A Minor Mystery Solved

A more appropriate title for this post might have been “The Many Wives of James Casbon.” However, I’ll stick with the current title because it was finding the answer to the “minor mystery” that prompted me to write the post. This is a cautionary tale. The caution is that one should be very careful about… Continue reading A Minor Mystery Solved

The First Family of James Casbon in England

I have written about James Casbon (~1813–1884) many times, but most of my focus has been on his later years in England, his emigration to the United States, and his children who grew up there. However, he lived most of his life in England and had a large family there by his first wife, Elizabeth… Continue reading The First Family of James Casbon in England


The Cambridge Chronicle of 26 April 1862 contained this brief report. Commitments to the Castle. … George Casbon, Meldreth, and John Reed, Whaddon, running away from the Bassingbourn union with the clothes, 21 days each. What does this mean? The report gives quite a bit of information, providing you understand some of the terminology and… Continue reading Committed

The White Plague

The arrival of two death certificates from the General Register Office in England has helped to fill gaps in the life stories of two Casbon ancestors and also serves to highlight a topic I’ve touched on before—tuberculosis. The certificates are for two sisters-in-law, Lydia (Burgess) and Elizabeth (Waller) Casbon. Lydia was married to Joseph Casbon… Continue reading The White Plague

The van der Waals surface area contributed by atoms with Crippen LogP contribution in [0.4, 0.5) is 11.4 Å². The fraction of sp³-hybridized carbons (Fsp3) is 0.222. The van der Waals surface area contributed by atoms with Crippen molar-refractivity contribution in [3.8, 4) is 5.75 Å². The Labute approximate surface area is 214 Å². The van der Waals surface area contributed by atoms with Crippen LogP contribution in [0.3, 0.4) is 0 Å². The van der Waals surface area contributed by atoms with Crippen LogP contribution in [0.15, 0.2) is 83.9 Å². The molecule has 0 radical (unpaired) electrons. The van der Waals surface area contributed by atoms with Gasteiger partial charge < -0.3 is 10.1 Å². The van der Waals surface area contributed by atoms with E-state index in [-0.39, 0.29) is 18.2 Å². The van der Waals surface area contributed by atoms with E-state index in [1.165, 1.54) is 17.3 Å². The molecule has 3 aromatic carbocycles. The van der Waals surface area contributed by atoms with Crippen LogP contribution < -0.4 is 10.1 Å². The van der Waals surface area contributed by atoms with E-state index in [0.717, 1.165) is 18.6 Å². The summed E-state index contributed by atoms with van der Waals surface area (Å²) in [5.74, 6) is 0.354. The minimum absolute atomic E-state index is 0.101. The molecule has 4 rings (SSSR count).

Going, Going …

The sister villages of Meldreth and Melbourn in Cambridgeshire are my ancestral homeland. Records of Casbon ancestors in these villages go back to the mid-sixteenth century. Families occasionally moved from one village to another, or to other nearby villages, but there was little reason or incentive to go further. The situation remained stable for over… Continue reading Going, Going …

Did James Casbon (~1813–1884) Use an Alias in the 1861 Census?

OK, I’ll admit it – it sounds a bit fantastic. But hear me out, it’s not totally crazy. Why would I think this entry from the 1861 census of England might be James Casbon? For starters, here is a little background. James was my fourth great uncle, the youngest brother of my third great grandfather,… Continue reading Did James Casbon (~1813–1884) Use an Alias in the 1861 Census?

James Casbon of Meldreth, England and Porter County, Indiana

Since I started this blog, I’ve been trying to lay down a framework showing the origins of the major Casbon lines, i.e., those lines from which most of today’s Casbons are descended. So far I’ve covered the Littleport/Peterborough Casbons, the descendants of Thomas Casbon of Meldreth, a little bit about the Australian Casbens, and the… Continue reading James Casbon of Meldreth, England and Porter County, Indiana

Frederick Ernest Casbon, 1889-1957

Kudos and a bit “Thank You” to Michael Casbon, my distant cousin in the UK, for contributing this obituary of his great uncle Fred.[1] (Click on image to enlarge) Michael says the obituary is from an archive his late uncle, Brian Albert Casbon (1937-2013), put together. Michael says, “apparently Fred was a local Luminary.” That… Continue reading Frederick Ernest Casbon, 1889-1957

What’s in a Name?

Our name wasn’t always Casbon. What I should really say, is that our name wasn’t always spelled ‘C-a-s-b-o-n.’ As you go back into our early family records, the ways our name is spelled varies dramatically. The earliest I’ve traced my ancestors is the marriage of William Casbolde to Margrett Saybrocke in 1577.[1] Here is a sampling… Continue reading What’s in a Name?